"A powerful piece. It's hard to be original as a writer, writing from the POV of a serial killer. Smith succeeded. Again, the protagonist had a horrendous, nightmarish life leading to the current events. An explanation as to why this particular person became a monster - and convincingly. This story set me in uneasiness from the first few sentences. A child being led somewhere by a clearly disturbed adult - one of the hardest things to read about if Smith chose to follow the path of describing murder in gory detail. And yet he didn't. This story isn't about love of violence, rape, sex, or some bizarre blood letting. This is about the man who wants to be something else. The uneasiness generated from the start was a masterful stroke, allowing the reader to be unbalanced from the beginning, and then throughout the story. The ending was apt and horrifying, and almost makes one feel sorry for the killer."

I like it when readers really 'get' the stories.  ;-)

So, that's the final 2nd round promo run-through for my collection, The Dark Is Light Enough For Me, available online at many distributors, the most prominent being Amazon (most of the sales have been via Amazon).  I hope you check this blog post, perhaps skim backwards for more of them, and are tempted to buy the book.  I'm quite proud of it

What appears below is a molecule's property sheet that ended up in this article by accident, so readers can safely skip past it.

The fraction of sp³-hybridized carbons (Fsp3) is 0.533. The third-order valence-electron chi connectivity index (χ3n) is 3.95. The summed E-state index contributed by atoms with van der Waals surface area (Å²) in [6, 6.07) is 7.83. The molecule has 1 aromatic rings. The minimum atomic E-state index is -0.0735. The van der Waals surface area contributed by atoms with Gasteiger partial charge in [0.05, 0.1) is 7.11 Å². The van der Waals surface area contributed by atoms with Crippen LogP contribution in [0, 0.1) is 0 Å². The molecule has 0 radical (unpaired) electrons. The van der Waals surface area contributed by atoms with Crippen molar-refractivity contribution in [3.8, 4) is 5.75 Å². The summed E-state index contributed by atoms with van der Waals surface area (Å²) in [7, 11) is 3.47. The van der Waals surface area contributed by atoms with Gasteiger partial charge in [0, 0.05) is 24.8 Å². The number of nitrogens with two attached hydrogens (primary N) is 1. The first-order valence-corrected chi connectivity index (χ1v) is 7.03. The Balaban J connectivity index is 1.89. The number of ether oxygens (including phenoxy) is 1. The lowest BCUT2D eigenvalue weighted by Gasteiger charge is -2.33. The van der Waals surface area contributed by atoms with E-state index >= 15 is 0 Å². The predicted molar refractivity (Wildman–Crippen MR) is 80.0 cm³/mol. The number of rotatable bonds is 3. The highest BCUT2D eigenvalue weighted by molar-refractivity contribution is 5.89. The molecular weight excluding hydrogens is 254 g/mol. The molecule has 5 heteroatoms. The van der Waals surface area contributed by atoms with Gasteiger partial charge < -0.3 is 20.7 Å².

It will not be the only one.  Already there are designs developing in my wee head for a second collection and, beyond that, getting the novels out.  I'm working on a long piece that, if finished soon, could become the centerpiece for that collection.  We will see.  There's a lot on motion, a lot of ideas and, within my rarely resting mind, gameplans, things taking shape.  More on that soon.  

Are you ready?!

Here's the cover of The Parasitorium: Parasitic Sands, the anthology in which this story originally appeared.  A quality anthology at that, if you can still find it.  


Tuesday, July 17, 2012

The Word is a Living Thing.